First, you’ve got to want it. A lot of people don’t want to get bad news. If you don’t want to know what’s going on and you don’t make it safe to know, then you won’t know. You’ve got to want it.
When I joined in 2006, the most important thing was to help Ford (F) pull together around a new plan. Every Thursday the entire team would meet for 2½ hours to look at plans. The first forecast we had was for a $17 billion loss. And yet when I looked at the charts at the Thursday meeting they were all green, which meant things were going well. Illustration by Neal Fox
At the next meeting one of the leaders was having trouble with a launch of new vehicles and up came this chart that was red. Everybody looked at me to see if I would be OK with that. I asked everybody what they could do to help get the launch back on track. The next week the charts looked like a rainbow because everybody knew it was now safe to reflect the real situation. From then on, we moved from wondering what the status was to turning the reds to greens. If I had been aggressive when that red came up, asking what was going to be done about it, then I would have kept on getting greens.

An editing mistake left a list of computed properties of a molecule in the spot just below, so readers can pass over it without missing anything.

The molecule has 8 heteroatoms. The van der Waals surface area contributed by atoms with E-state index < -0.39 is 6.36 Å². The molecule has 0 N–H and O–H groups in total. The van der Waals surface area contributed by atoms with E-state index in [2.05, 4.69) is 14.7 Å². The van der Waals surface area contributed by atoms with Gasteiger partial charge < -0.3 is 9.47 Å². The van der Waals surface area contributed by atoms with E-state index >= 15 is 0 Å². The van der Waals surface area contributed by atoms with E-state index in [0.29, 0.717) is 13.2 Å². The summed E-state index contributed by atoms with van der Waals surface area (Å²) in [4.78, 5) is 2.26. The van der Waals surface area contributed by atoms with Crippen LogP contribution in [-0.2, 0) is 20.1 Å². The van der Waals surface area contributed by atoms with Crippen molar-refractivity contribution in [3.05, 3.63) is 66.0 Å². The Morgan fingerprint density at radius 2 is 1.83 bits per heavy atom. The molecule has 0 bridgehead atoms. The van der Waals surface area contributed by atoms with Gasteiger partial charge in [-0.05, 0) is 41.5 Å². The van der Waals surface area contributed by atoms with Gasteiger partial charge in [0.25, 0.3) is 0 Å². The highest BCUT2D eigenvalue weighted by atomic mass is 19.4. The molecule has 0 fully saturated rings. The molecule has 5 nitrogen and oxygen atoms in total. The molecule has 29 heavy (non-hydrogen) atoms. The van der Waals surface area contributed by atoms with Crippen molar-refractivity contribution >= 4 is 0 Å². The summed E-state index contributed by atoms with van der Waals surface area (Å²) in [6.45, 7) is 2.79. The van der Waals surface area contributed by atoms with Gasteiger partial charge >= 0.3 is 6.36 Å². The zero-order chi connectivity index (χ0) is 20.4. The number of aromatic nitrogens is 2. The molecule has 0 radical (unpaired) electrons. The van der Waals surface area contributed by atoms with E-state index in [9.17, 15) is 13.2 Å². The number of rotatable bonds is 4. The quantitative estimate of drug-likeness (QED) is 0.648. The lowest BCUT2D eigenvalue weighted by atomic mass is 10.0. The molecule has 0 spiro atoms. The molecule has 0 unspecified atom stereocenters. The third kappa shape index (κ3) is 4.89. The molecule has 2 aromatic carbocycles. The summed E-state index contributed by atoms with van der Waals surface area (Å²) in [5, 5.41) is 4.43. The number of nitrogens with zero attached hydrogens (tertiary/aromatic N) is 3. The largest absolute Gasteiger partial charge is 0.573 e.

You have to make honest feedback a positive experience. It was almost like that red was a gem. We had found an issue that needed special attention. I had to demonstrate with my behavior that I welcomed it: “That’s great visibility. Thank you for sharing. What can we do to help you out?” I’ve been in environments where it’s not as safe to share. You can’t improve if you don’t know what the real situation is. Finally, you’ve got to act on it. If you get honest feedback and do nothing about it, then the feedback will stop. — As told to Diane Brady